I was writing my n-th Dao implementation, this time using JPA.
I (and probably a whole lot of others) usually create a DAO per entity, parameterizing the entity type.
Specific DAO instances for entities implement the generic DAO using their entity type as type parameter. One generic DAO implementation exists, containing common operations like findById, persist, remove, etc. This generic DAO uses the class type specified by the implementing DAO classes (e.g. a Person) to manipulate or query the entity specified by this type. The (slightly) annoying problem for me has always been to instantiate that entity type in the generic DAO superclass. I've always done this by just creating a constructor in the generic DAO which takes a class argument containing the required Class of the entity. However, there's a better way, which I'll show in this post.

To start with an example, the generic DAO interface looks like this:

public interface GenericEntityDao {

   T findById(Serializable id);

   List findAll();

   ... more methods omitted

And its generic DAO implementation class looks something like this:

public abstract class GenericJpaDao implements GenericDao {

  private Class entityBeanType;

  private EntityManager entityManager;

  public T findById(Serializable id) {
     return entityManager.find(getEntityBeanType(), id);

  public List findAll() {
      return entityManager.createQuery("from " + getEntityBeanType().getName() )

  protected Class getEntityBeanType() {
      return entityBeanType;
  ... more methods omitted

The question is, how do we obtain the parametized type of T for the entityBeanType field to use in our queries? Earlier, I used to just instantiate this type in the constructor, like so:

public GenericJpaDao(Class entityBeanType) {
     this.entityBeanType = entityBeanType;

public JpaPersonDao extends GenericJpaEntityDao implements PersonDao {
   public PersonDao() {

But this is a bit silly, since we already know from the type parameter that the entity we're interested in has type Person.
However, there is an easier way out: we can use Java's ParameterizedType class to obtain information about the declared generic type. As stated in the javadoc:

* ParameterizedType represents a parameterized type such as
* Collection<String>.
* A parameterized type is created the first time it is needed by a
* reflective method, as specified in this package. When a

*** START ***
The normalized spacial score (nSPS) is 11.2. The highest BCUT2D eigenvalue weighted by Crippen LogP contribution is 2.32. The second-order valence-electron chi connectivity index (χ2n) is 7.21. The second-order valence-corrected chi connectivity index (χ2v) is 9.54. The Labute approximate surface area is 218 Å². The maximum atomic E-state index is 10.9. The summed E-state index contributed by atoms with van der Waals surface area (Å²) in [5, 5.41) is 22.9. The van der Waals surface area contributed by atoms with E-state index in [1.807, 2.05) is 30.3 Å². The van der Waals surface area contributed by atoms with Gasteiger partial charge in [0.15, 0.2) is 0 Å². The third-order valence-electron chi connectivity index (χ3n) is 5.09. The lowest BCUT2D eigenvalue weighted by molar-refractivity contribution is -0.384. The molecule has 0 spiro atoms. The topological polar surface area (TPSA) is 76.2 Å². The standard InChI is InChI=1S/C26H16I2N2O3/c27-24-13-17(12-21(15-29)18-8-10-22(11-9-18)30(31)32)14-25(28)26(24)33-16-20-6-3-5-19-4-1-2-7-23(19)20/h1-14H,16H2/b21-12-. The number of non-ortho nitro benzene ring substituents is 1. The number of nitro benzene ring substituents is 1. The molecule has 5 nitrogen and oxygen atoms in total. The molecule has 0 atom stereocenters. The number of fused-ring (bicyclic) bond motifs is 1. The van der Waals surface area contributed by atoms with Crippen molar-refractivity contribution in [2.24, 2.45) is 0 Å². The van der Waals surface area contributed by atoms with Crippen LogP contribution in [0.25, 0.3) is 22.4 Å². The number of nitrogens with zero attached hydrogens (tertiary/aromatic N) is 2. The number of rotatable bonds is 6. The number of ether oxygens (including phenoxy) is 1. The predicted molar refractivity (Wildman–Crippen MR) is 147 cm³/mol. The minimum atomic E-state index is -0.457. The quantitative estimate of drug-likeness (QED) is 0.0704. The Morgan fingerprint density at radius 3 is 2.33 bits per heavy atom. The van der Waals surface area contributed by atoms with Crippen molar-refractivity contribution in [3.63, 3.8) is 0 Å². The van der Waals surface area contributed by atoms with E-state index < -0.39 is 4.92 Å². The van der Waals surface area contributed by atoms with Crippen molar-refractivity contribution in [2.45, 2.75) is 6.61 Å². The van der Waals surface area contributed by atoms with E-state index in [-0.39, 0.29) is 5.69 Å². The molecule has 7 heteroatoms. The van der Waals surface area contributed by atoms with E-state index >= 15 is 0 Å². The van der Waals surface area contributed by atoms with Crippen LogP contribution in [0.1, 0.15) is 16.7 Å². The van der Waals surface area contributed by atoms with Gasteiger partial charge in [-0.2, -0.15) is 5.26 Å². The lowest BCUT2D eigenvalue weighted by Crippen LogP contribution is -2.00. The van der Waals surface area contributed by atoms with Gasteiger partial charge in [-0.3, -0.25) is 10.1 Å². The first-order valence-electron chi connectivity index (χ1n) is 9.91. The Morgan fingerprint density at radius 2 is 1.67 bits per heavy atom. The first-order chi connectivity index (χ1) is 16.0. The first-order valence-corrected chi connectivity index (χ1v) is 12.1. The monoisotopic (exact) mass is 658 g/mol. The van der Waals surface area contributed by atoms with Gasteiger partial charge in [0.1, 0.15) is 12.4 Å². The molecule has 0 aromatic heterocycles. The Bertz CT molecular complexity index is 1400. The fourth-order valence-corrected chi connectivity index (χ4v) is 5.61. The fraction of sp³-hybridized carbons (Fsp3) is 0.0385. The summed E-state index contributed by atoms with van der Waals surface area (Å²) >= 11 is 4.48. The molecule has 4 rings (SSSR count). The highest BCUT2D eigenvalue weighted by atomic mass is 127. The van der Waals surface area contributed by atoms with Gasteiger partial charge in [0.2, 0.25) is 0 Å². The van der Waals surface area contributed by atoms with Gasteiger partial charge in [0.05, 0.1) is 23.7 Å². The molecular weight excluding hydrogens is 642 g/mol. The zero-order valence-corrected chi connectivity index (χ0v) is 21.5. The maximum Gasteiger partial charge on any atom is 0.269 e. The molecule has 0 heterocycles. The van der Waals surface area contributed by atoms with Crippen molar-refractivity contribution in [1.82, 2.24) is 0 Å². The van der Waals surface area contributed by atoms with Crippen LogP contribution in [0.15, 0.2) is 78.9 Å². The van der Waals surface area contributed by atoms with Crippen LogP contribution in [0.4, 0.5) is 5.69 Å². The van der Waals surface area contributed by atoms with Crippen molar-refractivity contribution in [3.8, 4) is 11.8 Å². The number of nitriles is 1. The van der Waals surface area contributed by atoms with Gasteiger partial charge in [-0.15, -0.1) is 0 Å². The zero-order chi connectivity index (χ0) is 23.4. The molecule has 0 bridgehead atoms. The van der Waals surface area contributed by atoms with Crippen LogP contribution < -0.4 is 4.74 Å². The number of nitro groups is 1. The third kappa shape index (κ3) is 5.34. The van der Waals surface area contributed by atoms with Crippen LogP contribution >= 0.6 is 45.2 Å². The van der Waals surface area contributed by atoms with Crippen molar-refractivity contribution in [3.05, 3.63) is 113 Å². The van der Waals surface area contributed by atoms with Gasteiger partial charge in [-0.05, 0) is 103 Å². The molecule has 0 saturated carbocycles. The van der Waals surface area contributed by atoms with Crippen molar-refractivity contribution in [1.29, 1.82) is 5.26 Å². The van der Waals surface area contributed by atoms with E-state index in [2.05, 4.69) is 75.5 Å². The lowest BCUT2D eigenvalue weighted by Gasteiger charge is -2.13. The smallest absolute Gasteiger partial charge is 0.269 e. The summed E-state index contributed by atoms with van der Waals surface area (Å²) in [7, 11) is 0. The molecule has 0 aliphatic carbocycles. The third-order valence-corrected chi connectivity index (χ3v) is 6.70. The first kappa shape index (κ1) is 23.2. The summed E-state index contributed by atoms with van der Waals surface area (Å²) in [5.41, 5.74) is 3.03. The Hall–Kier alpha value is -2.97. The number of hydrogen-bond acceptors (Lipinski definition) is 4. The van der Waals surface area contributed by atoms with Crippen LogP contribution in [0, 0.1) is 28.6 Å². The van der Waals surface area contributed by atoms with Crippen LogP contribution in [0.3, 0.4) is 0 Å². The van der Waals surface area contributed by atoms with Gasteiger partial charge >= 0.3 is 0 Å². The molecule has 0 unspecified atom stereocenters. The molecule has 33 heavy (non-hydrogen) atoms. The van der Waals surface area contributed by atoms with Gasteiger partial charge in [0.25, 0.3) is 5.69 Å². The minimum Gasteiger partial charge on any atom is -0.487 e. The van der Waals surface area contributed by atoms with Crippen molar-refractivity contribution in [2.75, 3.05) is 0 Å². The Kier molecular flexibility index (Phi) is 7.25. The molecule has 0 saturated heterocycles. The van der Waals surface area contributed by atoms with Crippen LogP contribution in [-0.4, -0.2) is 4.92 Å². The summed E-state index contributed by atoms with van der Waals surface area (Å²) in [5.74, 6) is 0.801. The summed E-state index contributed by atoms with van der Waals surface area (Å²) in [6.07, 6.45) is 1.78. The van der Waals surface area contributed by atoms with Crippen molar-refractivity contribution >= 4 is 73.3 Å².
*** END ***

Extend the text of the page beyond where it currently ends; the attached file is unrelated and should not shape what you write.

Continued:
* parameterized type p is created, the generic type declaration that
* p instantiates is resolved, and all type arguments of p are created
* recursively.

Thus, it seems that ParameterizedType contains the information that we want. How do we obtain an instance of it? The answer lies in Java's getGenericSuperclass method, defined on the Class object. This returns a Type representing the superclass of this Class. The Javadoc of the method states the following:

* If the superclass is a parameterized type, the Type
* object returned must accurately reflect the actual type
* parameters used in the source code. The parameterized type
* representing the superclass is created if it had not been
* created before.

The Type interface itself is just a marker interface, containing no methods. Depending on the case at hand, an Type extending the Type interface will be returned. In our case, we'll use the getGenericSuperclass method on a class extending our GenericJpaDao class. Thus, the superclass is JpaGenericDao, which is a parameterized type. In this case, the actual the Type object returned by getGenericSuperClass will be a ParameterizedType instance. This class contains a method getActualTypeArguments, which returns an array containing all generic type parameters used in the source code.

This is precisely what we desire, so in our GenericJpaDao class constructor, can get rid of the Class argument, and instead do the following:

  public GenericJpaDao() {
    this.entityBeanType = ((Class) ((ParameterizedType) getClass()

We know there's precisely one type argument in our class, so we can take the first element of the array that is returned, which provides the Class of our entity. Thus we can get rid of all the annoying constructors with Class arguments, and handle determination of the entity type in just one place.

This may not provide the highest amount of code reduction you have ever experienced, but it's a neat trick in any case.